DALLAS COUNTY (CBSDFW.COM) – Kostas Lazanas is strategizing a new layout for his restaurant in Rowlett.

“We took measuring tape and made sure the tables are six feet apart,” he said.

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Lazanas figures he’ll be able to seat no more than five tables at a time when Opa! Greek Taverna reopens its dining room Friday, under the 25% occupancy cap Governor Greg Abbott’s executive order mandates.

The restaurant is taking reservations to try to keep those tables full, but Lazanas doubts his business will be profitable serving so few customers. “We’re definitely not doing this to make money,” he said.

He’s hoping it’ll be just a matter of weeks before the cap is lifted. “My whole life revolves around cooking for people. I’m happy we can see light at the end of the tunnel because last week there was no light at the end of the tunnel.”

The governor’s order allowing restaurants, retailers, shopping malls, and movie theaters to resume business as long as they abide by the occupancy cap, which McKinney Mayor George Fuller admits will be difficult to enforce.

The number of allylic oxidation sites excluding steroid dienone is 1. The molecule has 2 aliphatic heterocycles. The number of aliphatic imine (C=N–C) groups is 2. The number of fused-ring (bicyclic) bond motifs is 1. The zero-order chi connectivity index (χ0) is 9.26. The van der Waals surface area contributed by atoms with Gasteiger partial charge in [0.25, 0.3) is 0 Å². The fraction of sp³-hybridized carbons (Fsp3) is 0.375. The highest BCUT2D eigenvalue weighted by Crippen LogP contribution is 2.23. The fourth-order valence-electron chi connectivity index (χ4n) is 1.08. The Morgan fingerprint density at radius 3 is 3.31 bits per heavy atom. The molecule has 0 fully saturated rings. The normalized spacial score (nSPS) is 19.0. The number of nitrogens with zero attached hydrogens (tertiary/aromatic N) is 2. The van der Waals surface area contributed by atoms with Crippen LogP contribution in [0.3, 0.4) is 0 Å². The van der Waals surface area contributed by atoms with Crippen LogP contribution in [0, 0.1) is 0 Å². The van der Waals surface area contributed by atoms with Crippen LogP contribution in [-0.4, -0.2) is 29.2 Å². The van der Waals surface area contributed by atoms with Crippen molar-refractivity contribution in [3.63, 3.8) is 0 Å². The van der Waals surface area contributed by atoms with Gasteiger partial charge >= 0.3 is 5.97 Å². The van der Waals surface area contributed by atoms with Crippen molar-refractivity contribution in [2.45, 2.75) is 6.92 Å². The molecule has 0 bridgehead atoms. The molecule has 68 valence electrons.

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Fuller says his city will not send code enforcement officers to businesses to count customers, unless it receives a complaint. “When people see people not complying, we’re gonna hear about it. We do now,” he said.

The governor’s order overrules Fuller’s own, which shut down many businesses in McKinney and restricted gatherings there. Fuller called Abbott’s phased reopening a “measured” approach that balanced economic interests with public safety.

The mayor said he expected the number of COVID-19 cases to increase as a result of the re-openings, though.

“If it doesn’t, it means everything we’ve done in the last several months has been for absolutely nothing,” said Fuller. “I don’t think we could expect to open things up and not see an increase. What hopefully mitigates that is our increased testing and our increased contact tracing.”

Back in Rowlett, Lazanas says while he’s not a medical expert, but he’s following all the government’s recommendations to keep his customers safe. He’s ready to regain some sense of normal life, even if it means taking some extraordinary measures in the short term.

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Pressing forward, he said, “We have to start somewhere and we have to start some time”